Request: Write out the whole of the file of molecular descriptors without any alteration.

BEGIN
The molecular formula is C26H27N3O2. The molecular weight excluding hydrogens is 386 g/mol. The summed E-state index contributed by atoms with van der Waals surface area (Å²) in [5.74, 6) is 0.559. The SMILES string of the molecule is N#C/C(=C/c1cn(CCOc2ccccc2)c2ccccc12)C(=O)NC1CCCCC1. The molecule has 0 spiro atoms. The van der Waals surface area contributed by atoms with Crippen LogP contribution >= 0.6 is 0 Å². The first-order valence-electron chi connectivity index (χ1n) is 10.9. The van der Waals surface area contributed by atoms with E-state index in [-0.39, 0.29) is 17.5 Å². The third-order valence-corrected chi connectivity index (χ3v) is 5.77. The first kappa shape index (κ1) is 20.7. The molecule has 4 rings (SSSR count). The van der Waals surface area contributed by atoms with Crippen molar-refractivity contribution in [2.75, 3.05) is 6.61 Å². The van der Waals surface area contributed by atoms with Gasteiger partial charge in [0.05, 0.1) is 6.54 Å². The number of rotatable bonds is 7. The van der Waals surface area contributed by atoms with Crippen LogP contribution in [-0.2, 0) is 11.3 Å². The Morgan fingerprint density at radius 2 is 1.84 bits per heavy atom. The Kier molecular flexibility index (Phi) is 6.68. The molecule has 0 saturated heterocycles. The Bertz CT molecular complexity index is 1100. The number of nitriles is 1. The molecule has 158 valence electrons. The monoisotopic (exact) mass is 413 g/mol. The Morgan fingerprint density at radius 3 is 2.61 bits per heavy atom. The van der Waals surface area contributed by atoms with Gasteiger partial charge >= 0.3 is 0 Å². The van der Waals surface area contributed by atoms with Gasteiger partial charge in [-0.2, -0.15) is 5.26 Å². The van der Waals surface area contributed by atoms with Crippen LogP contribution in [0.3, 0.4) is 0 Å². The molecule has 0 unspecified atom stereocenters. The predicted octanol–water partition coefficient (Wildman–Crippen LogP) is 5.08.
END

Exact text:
The molecular formula is C26H27N3O2. The molecular weight excluding hydrogens is 386 g/mol. The summed E-state index contributed by atoms with van der Waals surface area (Å²) in [5.74, 6) is 0.559. The SMILES string of the molecule is N#C/C(=C/c1cn(CCOc2ccccc2)c2ccccc12)C(=O)NC1CCCCC1. The molecule has 0 spiro atoms. The van der Waals surface area contributed by atoms with Crippen LogP contribution >= 0.6 is 0 Å². The first-order valence-electron chi connectivity index (χ1n) is 10.9. The van der Waals surface area contributed by atoms with E-state index in [-0.39, 0.29) is 17.5 Å². The third-order valence-corrected chi connectivity index (χ3v) is 5.77. The first kappa shape index (κ1) is 20.7. The molecule has 4 rings (SSSR count). The van der Waals surface area contributed by atoms with Crippen molar-refractivity contribution in [2.75, 3.05) is 6.61 Å². The van der Waals surface area contributed by atoms with Gasteiger partial charge in [0.05, 0.1) is 6.54 Å². The number of rotatable bonds is 7. The van der Waals surface area contributed by atoms with Crippen LogP contribution in [-0.2, 0) is 11.3 Å². The Morgan fingerprint density at radius 2 is 1.84 bits per heavy atom. The Kier molecular flexibility index (Phi) is 6.68. The molecule has 0 saturated heterocycles. The Bertz CT molecular complexity index is 1100. The number of nitriles is 1. The molecule has 158 valence electrons. The monoisotopic (exact) mass is 413 g/mol. The Morgan fingerprint density at radius 3 is 2.61 bits per heavy atom. The van der Waals surface area contributed by atoms with Gasteiger partial charge >= 0.3 is 0 Å². The van der Waals surface area contributed by atoms with Gasteiger partial charge in [-0.2, -0.15) is 5.26 Å². The van der Waals surface area contributed by atoms with Crippen LogP contribution in [0.3, 0.4) is 0 Å². The molecule has 0 unspecified atom stereocenters. The predicted octanol–water partition coefficient (Wildman–Crippen LogP) is 5.08.